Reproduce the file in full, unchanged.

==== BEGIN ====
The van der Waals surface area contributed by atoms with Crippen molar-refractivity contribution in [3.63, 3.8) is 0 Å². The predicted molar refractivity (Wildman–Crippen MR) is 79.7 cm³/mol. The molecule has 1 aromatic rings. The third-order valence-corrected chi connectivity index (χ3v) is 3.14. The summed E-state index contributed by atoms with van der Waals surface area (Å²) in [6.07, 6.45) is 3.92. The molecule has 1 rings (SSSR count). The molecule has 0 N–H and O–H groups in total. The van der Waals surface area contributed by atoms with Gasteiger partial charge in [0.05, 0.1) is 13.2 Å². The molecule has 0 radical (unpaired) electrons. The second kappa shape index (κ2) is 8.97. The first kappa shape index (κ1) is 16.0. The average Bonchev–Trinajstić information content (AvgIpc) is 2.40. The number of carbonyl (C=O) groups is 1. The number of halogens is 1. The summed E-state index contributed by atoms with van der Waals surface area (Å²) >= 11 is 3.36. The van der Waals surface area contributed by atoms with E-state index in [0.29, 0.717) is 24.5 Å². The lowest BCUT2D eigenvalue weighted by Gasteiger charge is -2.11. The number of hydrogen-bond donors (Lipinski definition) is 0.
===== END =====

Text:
The van der Waals surface area contributed by atoms with Crippen molar-refractivity contribution in [3.63, 3.8) is 0 Å². The predicted molar refractivity (Wildman–Crippen MR) is 79.7 cm³/mol. The molecule has 1 aromatic rings. The third-order valence-corrected chi connectivity index (χ3v) is 3.14. The summed E-state index contributed by atoms with van der Waals surface area (Å²) in [6.07, 6.45) is 3.92. The molecule has 1 rings (SSSR count). The molecule has 0 N–H and O–H groups in total. The van der Waals surface area contributed by atoms with Gasteiger partial charge in [0.05, 0.1) is 13.2 Å². The molecule has 0 radical (unpaired) electrons. The second kappa shape index (κ2) is 8.97. The first kappa shape index (κ1) is 16.0. The average Bonchev–Trinajstić information content (AvgIpc) is 2.40. The number of carbonyl (C=O) groups is 1. The number of halogens is 1. The summed E-state index contributed by atoms with van der Waals surface area (Å²) >= 11 is 3.36. The van der Waals surface area contributed by atoms with E-state index in [0.29, 0.717) is 24.5 Å². The lowest BCUT2D eigenvalue weighted by Gasteiger charge is -2.11. The number of hydrogen-bond donors (Lipinski definition) is 0.